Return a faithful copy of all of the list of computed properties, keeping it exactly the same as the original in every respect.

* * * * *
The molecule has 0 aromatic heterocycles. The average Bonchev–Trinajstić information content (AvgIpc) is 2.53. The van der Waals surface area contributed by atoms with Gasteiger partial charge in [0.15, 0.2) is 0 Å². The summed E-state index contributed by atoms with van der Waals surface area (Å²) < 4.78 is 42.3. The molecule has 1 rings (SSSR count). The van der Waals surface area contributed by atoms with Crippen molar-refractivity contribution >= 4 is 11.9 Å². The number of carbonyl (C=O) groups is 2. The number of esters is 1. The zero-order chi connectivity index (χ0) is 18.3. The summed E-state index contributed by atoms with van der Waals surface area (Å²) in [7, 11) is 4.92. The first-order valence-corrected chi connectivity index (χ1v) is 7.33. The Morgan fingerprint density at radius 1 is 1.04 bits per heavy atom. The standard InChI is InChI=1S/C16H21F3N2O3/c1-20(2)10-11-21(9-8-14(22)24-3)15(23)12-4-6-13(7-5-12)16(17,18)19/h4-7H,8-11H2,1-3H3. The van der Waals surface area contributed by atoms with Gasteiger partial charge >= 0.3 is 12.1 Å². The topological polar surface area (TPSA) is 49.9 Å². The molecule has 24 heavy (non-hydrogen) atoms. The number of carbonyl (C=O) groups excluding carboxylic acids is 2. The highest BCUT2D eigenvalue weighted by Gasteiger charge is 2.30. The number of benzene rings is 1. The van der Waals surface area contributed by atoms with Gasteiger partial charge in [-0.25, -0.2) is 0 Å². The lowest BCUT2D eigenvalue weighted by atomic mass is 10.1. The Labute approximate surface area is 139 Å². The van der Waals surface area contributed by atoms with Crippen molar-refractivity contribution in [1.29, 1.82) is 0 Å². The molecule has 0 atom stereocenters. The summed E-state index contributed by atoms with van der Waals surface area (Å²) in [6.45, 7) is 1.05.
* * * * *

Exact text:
The molecule has 0 aromatic heterocycles. The average Bonchev–Trinajstić information content (AvgIpc) is 2.53. The van der Waals surface area contributed by atoms with Gasteiger partial charge in [0.15, 0.2) is 0 Å². The summed E-state index contributed by atoms with van der Waals surface area (Å²) < 4.78 is 42.3. The molecule has 1 rings (SSSR count). The van der Waals surface area contributed by atoms with Crippen molar-refractivity contribution >= 4 is 11.9 Å². The number of carbonyl (C=O) groups is 2. The number of esters is 1. The zero-order chi connectivity index (χ0) is 18.3. The summed E-state index contributed by atoms with van der Waals surface area (Å²) in [7, 11) is 4.92. The first-order valence-corrected chi connectivity index (χ1v) is 7.33. The Morgan fingerprint density at radius 1 is 1.04 bits per heavy atom. The standard InChI is InChI=1S/C16H21F3N2O3/c1-20(2)10-11-21(9-8-14(22)24-3)15(23)12-4-6-13(7-5-12)16(17,18)19/h4-7H,8-11H2,1-3H3. The van der Waals surface area contributed by atoms with Gasteiger partial charge >= 0.3 is 12.1 Å². The topological polar surface area (TPSA) is 49.9 Å². The molecule has 24 heavy (non-hydrogen) atoms. The number of carbonyl (C=O) groups excluding carboxylic acids is 2. The highest BCUT2D eigenvalue weighted by Gasteiger charge is 2.30. The number of benzene rings is 1. The van der Waals surface area contributed by atoms with Gasteiger partial charge in [-0.25, -0.2) is 0 Å². The lowest BCUT2D eigenvalue weighted by atomic mass is 10.1. The Labute approximate surface area is 139 Å². The van der Waals surface area contributed by atoms with Crippen molar-refractivity contribution in [1.29, 1.82) is 0 Å². The molecule has 0 atom stereocenters. The summed E-state index contributed by atoms with van der Waals surface area (Å²) in [6.45, 7) is 1.05.